I closely monitored the development of each animation from drawing storyboards and defining mood boards to customising soundtracks and designs. Influenced by the square grid in which Chinese chess is played, I built the “best practices” show area where guest could walk past marketing objects and materials from various emerging markets. The grid blocks were raised from the ground; becoming tridimensional structures that supported and displayed the materials and marketing objects. I reviewed 3D simulations and liaised with various vendors to create and ship the structures from Shanghai to Sanya.
Note: Due to the sensitive marketing informations and a non-disclosure agreement, I cannot outshow the final animations; I can, however, show you a "pre-final stage" version. This can give you an idea of the visual language, animation style and music used in these videos.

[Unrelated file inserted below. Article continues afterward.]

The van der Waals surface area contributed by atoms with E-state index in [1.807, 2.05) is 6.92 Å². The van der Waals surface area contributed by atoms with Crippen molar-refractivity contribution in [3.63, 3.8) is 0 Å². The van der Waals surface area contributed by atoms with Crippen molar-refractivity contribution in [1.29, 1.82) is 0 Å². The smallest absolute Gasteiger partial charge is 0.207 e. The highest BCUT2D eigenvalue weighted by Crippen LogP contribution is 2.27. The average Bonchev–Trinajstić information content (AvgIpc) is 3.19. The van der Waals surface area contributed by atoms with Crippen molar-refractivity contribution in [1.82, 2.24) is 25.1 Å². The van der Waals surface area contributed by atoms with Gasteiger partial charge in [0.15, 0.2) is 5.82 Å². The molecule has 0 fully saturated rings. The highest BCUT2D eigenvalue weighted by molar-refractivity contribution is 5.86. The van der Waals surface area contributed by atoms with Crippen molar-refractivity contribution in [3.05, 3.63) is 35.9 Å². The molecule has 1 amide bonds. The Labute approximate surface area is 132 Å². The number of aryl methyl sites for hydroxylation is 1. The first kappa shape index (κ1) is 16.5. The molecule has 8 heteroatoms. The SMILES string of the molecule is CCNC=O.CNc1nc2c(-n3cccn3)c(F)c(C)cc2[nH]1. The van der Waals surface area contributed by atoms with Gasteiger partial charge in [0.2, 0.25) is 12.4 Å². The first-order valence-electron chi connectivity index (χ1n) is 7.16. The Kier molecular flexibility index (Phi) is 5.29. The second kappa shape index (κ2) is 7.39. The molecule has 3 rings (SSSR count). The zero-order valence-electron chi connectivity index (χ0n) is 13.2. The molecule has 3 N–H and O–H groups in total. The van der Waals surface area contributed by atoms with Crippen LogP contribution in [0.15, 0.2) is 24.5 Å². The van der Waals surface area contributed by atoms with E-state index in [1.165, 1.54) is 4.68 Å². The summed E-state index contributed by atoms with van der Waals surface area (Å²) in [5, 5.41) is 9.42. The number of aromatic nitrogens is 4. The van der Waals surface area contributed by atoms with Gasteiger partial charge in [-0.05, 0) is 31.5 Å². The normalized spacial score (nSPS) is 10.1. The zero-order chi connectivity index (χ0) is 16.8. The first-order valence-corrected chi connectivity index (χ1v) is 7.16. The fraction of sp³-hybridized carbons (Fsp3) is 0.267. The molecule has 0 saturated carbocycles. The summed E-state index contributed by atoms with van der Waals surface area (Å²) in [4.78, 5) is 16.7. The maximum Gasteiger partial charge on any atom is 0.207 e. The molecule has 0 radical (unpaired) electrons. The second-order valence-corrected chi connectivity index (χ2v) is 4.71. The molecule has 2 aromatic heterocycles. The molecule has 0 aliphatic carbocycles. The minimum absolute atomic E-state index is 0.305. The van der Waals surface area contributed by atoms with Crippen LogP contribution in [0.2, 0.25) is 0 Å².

A pillar of the conference was interaction. 

Each guest was given an iPad engraved with the Coca-Cola conference logo. The iPad had a pre-installed app designed for the conference that, among other things, allowed guests to connect via the intranet chat system and interactive forums that allowed them to post comments and questions to each other and directly on the large screens during the conference. 
I defined the UX and UI of the app together with Archiive (the digital arm of the agency) and shot ‘help’ videos to minimise the interaction with the desk personnel and to speed up the registration process. As well as the iPads, guests received other items in their welcome packs, including polo shirts that I developed in conjunction with a Chinese fashion designer. 

We used the familiar Coca-Cola ribbon to wrap up the entire conference and connect the various stages and spaces of the event. Indeed the presence of the ribbon served to Coca-colize the space it was found in.